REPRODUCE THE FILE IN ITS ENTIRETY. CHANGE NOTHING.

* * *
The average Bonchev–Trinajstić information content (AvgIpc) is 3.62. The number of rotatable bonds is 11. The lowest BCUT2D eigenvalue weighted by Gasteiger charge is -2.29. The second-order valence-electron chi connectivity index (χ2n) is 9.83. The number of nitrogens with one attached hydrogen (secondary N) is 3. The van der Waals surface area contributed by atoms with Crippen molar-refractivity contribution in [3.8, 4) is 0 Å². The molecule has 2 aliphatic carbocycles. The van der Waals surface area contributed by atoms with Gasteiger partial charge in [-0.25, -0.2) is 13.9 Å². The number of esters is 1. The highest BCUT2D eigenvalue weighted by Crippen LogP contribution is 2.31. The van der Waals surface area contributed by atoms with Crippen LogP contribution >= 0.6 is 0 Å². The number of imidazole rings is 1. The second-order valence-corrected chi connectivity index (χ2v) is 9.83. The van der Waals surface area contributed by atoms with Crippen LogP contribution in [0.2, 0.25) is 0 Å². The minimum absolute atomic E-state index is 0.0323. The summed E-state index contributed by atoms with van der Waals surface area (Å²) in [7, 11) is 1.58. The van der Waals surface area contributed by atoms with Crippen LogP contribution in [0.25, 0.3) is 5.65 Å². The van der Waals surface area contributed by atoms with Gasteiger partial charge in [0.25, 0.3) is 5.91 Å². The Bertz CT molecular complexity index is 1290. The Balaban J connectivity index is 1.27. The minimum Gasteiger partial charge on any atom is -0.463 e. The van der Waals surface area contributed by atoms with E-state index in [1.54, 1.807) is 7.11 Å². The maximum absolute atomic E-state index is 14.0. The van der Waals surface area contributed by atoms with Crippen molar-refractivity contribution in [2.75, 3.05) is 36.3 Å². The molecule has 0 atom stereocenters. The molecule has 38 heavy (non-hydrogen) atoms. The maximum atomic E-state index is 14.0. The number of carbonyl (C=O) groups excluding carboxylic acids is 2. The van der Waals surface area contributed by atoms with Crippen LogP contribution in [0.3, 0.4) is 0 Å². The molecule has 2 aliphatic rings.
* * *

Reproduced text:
The average Bonchev–Trinajstić information content (AvgIpc) is 3.62. The number of rotatable bonds is 11. The lowest BCUT2D eigenvalue weighted by Gasteiger charge is -2.29. The second-order valence-electron chi connectivity index (χ2n) is 9.83. The number of nitrogens with one attached hydrogen (secondary N) is 3. The van der Waals surface area contributed by atoms with Crippen molar-refractivity contribution in [3.8, 4) is 0 Å². The molecule has 2 aliphatic carbocycles. The van der Waals surface area contributed by atoms with Gasteiger partial charge in [-0.25, -0.2) is 13.9 Å². The number of esters is 1. The highest BCUT2D eigenvalue weighted by Crippen LogP contribution is 2.31. The van der Waals surface area contributed by atoms with Crippen LogP contribution >= 0.6 is 0 Å². The number of imidazole rings is 1. The second-order valence-corrected chi connectivity index (χ2v) is 9.83. The van der Waals surface area contributed by atoms with Crippen LogP contribution in [0.2, 0.25) is 0 Å². The minimum absolute atomic E-state index is 0.0323. The summed E-state index contributed by atoms with van der Waals surface area (Å²) in [7, 11) is 1.58. The van der Waals surface area contributed by atoms with Crippen LogP contribution in [0.25, 0.3) is 5.65 Å². The van der Waals surface area contributed by atoms with Gasteiger partial charge in [0.25, 0.3) is 5.91 Å². The Bertz CT molecular complexity index is 1290. The Balaban J connectivity index is 1.27. The minimum Gasteiger partial charge on any atom is -0.463 e. The van der Waals surface area contributed by atoms with E-state index in [1.54, 1.807) is 7.11 Å². The maximum absolute atomic E-state index is 14.0. The van der Waals surface area contributed by atoms with Crippen molar-refractivity contribution in [2.75, 3.05) is 36.3 Å². The molecule has 0 atom stereocenters. The molecule has 38 heavy (non-hydrogen) atoms. The maximum atomic E-state index is 14.0. The number of carbonyl (C=O) groups excluding carboxylic acids is 2. The van der Waals surface area contributed by atoms with Crippen LogP contribution in [0.3, 0.4) is 0 Å². The molecule has 2 aliphatic rings.